I saw several graves with skull and crossbones. When I looked this up, it said the primary reason skulls appeared on memorial and headstones was as a Memento Mori, a reminder of our own mortality, an aide-mémoire, should it be needed, that you too will die one day - death is inexorable!
With all this spookiness going on, I quickly got myself back to the car park to meet Sharmon and April who were already waiting for me to leave on our last leg of the day’s journey.
We meandered upward, past civilization, into heavily forested areas of Scotlands Trossachs. On small roads, through tiny villages without a “Spa and Resort” in sight. We were going to a place I had seen from the road the prior year – (MacDonald Forest Hills).
Indeed, when we finally did find it, it gleamed like a jewel along Loch Ard. We were quickly checked in, but April and I found out our room had three beds! So we resituated so that Sharmon was able to stay in our room and we saved some money that way. What can I say about this place? The grounds were impeccable. I could have spent days just sipping tea on the front veranda. The rooms were modern and very nice. The hotel staff couldn’t have been more helpful.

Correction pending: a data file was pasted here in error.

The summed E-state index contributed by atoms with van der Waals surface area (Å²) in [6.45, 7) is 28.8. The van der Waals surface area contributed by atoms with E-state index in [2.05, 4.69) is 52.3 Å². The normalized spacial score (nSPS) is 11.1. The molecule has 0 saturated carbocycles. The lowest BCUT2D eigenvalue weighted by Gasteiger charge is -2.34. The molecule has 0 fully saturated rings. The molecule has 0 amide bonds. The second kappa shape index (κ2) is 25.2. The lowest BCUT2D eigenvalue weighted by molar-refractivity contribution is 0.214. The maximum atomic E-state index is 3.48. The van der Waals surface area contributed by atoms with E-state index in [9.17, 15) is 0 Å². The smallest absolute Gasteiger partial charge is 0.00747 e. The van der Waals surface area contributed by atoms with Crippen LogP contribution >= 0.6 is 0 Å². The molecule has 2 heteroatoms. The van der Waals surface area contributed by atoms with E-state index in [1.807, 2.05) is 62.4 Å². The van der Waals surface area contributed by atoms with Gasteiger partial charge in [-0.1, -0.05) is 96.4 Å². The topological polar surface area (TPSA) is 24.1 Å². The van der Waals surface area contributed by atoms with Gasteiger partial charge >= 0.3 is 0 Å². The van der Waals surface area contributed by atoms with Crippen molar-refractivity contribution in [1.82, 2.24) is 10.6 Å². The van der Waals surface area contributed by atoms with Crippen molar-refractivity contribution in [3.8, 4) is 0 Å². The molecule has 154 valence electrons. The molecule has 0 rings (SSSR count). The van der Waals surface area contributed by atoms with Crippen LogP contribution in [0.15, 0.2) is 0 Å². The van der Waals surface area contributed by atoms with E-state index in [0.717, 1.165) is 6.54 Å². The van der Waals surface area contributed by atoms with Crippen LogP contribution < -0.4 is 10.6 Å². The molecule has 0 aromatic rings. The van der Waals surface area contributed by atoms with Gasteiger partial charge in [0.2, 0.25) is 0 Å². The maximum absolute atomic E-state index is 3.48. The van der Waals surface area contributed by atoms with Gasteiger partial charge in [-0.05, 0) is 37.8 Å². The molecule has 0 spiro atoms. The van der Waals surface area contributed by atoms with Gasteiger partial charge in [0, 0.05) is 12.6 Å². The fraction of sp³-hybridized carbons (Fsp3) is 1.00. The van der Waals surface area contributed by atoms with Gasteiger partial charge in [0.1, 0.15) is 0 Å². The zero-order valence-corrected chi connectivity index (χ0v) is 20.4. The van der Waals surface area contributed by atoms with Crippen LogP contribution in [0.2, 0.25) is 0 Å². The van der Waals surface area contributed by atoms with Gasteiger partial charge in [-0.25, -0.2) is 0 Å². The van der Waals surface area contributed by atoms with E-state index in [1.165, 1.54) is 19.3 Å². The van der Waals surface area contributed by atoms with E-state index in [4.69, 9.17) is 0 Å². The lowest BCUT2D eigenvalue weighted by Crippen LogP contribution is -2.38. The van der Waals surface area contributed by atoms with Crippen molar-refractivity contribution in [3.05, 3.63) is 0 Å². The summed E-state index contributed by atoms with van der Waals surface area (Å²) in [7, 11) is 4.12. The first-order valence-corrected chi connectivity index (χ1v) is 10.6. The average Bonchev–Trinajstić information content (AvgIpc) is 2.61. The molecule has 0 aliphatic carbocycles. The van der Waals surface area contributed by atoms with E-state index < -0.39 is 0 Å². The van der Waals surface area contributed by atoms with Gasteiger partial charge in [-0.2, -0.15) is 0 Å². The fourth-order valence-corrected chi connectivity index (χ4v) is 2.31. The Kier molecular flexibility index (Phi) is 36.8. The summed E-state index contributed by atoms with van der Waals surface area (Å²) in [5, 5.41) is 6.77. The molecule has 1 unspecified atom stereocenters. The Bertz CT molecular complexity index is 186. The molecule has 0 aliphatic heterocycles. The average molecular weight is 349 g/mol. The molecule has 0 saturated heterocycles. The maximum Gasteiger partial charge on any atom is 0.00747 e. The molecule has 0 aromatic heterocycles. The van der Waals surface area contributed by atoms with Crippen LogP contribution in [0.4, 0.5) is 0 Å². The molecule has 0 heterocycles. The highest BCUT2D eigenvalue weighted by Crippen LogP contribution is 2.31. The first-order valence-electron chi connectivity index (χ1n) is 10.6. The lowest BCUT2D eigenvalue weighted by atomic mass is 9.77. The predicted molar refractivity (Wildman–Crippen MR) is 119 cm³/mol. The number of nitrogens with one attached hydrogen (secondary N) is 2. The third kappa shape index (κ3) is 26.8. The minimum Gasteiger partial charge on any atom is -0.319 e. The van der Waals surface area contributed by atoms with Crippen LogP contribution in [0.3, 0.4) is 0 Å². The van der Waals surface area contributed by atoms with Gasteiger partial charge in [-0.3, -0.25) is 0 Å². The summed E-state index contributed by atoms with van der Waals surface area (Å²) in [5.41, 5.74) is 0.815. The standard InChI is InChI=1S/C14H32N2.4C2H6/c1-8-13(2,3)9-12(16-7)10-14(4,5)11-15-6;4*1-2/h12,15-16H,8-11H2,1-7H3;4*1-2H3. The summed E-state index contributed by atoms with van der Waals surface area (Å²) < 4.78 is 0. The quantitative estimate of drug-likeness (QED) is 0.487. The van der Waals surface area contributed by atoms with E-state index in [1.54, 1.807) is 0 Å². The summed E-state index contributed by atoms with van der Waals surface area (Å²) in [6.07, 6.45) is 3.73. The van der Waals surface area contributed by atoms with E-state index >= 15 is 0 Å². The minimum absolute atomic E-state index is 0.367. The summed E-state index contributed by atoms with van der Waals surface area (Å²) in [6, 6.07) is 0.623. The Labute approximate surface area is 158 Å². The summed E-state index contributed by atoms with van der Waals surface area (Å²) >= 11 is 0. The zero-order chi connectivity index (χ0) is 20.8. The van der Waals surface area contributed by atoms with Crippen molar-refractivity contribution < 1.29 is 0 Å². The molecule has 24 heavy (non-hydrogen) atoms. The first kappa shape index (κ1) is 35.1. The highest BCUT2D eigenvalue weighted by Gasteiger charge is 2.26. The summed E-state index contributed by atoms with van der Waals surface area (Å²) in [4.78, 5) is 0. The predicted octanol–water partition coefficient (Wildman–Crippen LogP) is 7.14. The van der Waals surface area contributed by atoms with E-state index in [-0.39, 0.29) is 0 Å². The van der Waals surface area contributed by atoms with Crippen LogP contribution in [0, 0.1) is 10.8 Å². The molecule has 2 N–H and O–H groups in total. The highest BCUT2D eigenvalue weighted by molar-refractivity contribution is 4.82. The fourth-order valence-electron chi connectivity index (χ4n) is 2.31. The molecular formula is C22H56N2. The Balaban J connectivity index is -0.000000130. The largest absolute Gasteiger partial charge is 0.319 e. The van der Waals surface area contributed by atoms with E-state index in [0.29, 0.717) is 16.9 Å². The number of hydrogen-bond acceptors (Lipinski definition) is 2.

|Beautiful view from the veranda|
Needless to say, we were in our happy place!
Day 6 (September 15, Monday)
We got up the next morning (slowly) and went to have breakfast). I had booked us through www.booking.com, and didn’t expect too many perks for that… but we were given a HUGE breakfast (normally 17.50 GBP) free (included with the room).